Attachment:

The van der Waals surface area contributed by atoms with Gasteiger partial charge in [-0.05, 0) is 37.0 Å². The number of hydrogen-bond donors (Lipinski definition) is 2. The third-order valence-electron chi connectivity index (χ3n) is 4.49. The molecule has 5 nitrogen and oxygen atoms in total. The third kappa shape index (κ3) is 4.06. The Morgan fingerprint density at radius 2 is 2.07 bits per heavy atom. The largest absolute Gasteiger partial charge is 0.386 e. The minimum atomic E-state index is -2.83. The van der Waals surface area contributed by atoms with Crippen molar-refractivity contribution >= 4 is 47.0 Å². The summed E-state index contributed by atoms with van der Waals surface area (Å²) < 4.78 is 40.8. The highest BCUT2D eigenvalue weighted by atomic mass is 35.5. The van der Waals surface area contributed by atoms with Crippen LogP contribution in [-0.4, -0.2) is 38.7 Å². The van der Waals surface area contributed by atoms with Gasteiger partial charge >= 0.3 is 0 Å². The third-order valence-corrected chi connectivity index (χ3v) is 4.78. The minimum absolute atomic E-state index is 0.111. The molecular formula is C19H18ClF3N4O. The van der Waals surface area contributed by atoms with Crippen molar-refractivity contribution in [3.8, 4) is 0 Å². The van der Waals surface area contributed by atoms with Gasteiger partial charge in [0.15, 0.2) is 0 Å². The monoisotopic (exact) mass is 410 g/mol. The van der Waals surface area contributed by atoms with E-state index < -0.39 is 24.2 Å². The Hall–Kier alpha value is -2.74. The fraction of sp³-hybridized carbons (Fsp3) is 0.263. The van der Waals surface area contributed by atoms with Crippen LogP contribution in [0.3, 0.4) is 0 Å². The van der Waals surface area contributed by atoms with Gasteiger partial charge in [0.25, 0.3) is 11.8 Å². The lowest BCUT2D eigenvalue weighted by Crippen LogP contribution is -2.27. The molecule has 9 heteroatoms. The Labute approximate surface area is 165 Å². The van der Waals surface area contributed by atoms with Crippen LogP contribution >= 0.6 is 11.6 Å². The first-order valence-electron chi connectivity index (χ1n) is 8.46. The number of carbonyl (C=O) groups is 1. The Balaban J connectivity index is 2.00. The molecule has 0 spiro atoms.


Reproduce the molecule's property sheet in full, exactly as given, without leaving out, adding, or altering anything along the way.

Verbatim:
The van der Waals surface area contributed by atoms with Gasteiger partial charge in [-0.05, 0) is 37.0 Å². The number of hydrogen-bond donors (Lipinski definition) is 2. The third-order valence-electron chi connectivity index (χ3n) is 4.49. The molecule has 5 nitrogen and oxygen atoms in total. The third kappa shape index (κ3) is 4.06. The Morgan fingerprint density at radius 2 is 2.07 bits per heavy atom. The largest absolute Gasteiger partial charge is 0.386 e. The minimum atomic E-state index is -2.83. The van der Waals surface area contributed by atoms with Crippen molar-refractivity contribution >= 4 is 47.0 Å². The summed E-state index contributed by atoms with van der Waals surface area (Å²) < 4.78 is 40.8. The highest BCUT2D eigenvalue weighted by atomic mass is 35.5. The van der Waals surface area contributed by atoms with Crippen LogP contribution in [-0.4, -0.2) is 38.7 Å². The van der Waals surface area contributed by atoms with Gasteiger partial charge >= 0.3 is 0 Å². The third-order valence-corrected chi connectivity index (χ3v) is 4.78. The minimum absolute atomic E-state index is 0.111. The molecular formula is C19H18ClF3N4O. The van der Waals surface area contributed by atoms with Crippen molar-refractivity contribution in [3.8, 4) is 0 Å². The van der Waals surface area contributed by atoms with Gasteiger partial charge in [0.15, 0.2) is 0 Å². The monoisotopic (exact) mass is 410 g/mol. The van der Waals surface area contributed by atoms with E-state index < -0.39 is 24.2 Å². The Hall–Kier alpha value is -2.74. The fraction of sp³-hybridized carbons (Fsp3) is 0.263. The van der Waals surface area contributed by atoms with Crippen LogP contribution in [0.3, 0.4) is 0 Å². The van der Waals surface area contributed by atoms with Gasteiger partial charge in [0.25, 0.3) is 11.8 Å². The lowest BCUT2D eigenvalue weighted by Crippen LogP contribution is -2.27. The molecule has 9 heteroatoms. The Labute approximate surface area is 165 Å². The van der Waals surface area contributed by atoms with Crippen LogP contribution >= 0.6 is 11.6 Å². The first-order valence-electron chi connectivity index (χ1n) is 8.46. The number of carbonyl (C=O) groups is 1. The Balaban J connectivity index is 2.00. The molecule has 0 spiro atoms.